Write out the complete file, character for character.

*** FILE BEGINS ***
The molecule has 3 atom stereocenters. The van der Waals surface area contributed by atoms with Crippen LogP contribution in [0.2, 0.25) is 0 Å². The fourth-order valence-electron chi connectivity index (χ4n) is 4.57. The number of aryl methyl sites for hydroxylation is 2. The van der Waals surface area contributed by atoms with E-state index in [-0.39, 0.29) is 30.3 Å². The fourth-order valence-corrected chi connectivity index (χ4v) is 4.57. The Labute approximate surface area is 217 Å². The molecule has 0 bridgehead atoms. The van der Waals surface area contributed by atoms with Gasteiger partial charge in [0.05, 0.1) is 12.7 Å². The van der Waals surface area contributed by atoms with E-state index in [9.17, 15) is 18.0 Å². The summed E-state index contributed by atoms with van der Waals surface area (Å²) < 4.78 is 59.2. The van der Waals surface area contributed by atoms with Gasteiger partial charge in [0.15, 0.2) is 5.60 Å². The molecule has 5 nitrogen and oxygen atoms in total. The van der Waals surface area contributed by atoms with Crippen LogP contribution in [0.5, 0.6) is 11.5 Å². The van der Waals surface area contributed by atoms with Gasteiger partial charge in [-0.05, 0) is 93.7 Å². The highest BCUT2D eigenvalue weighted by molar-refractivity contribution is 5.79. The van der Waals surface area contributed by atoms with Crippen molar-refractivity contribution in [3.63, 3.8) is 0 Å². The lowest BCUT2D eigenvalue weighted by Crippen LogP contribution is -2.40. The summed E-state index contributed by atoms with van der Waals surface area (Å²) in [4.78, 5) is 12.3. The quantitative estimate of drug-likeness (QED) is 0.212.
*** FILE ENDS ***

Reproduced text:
The molecule has 3 atom stereocenters. The van der Waals surface area contributed by atoms with Crippen LogP contribution in [0.2, 0.25) is 0 Å². The fourth-order valence-electron chi connectivity index (χ4n) is 4.57. The number of aryl methyl sites for hydroxylation is 2. The van der Waals surface area contributed by atoms with E-state index in [-0.39, 0.29) is 30.3 Å². The fourth-order valence-corrected chi connectivity index (χ4v) is 4.57. The Labute approximate surface area is 217 Å². The molecule has 0 bridgehead atoms. The van der Waals surface area contributed by atoms with Gasteiger partial charge in [0.05, 0.1) is 12.7 Å². The van der Waals surface area contributed by atoms with E-state index in [9.17, 15) is 18.0 Å². The summed E-state index contributed by atoms with van der Waals surface area (Å²) < 4.78 is 59.2. The van der Waals surface area contributed by atoms with Gasteiger partial charge in [0.15, 0.2) is 5.60 Å². The molecule has 5 nitrogen and oxygen atoms in total. The van der Waals surface area contributed by atoms with Crippen LogP contribution in [0.5, 0.6) is 11.5 Å². The van der Waals surface area contributed by atoms with Gasteiger partial charge in [-0.05, 0) is 93.7 Å². The highest BCUT2D eigenvalue weighted by molar-refractivity contribution is 5.79. The van der Waals surface area contributed by atoms with Crippen molar-refractivity contribution in [3.63, 3.8) is 0 Å². The lowest BCUT2D eigenvalue weighted by Crippen LogP contribution is -2.40. The summed E-state index contributed by atoms with van der Waals surface area (Å²) in [4.78, 5) is 12.3. The quantitative estimate of drug-likeness (QED) is 0.212.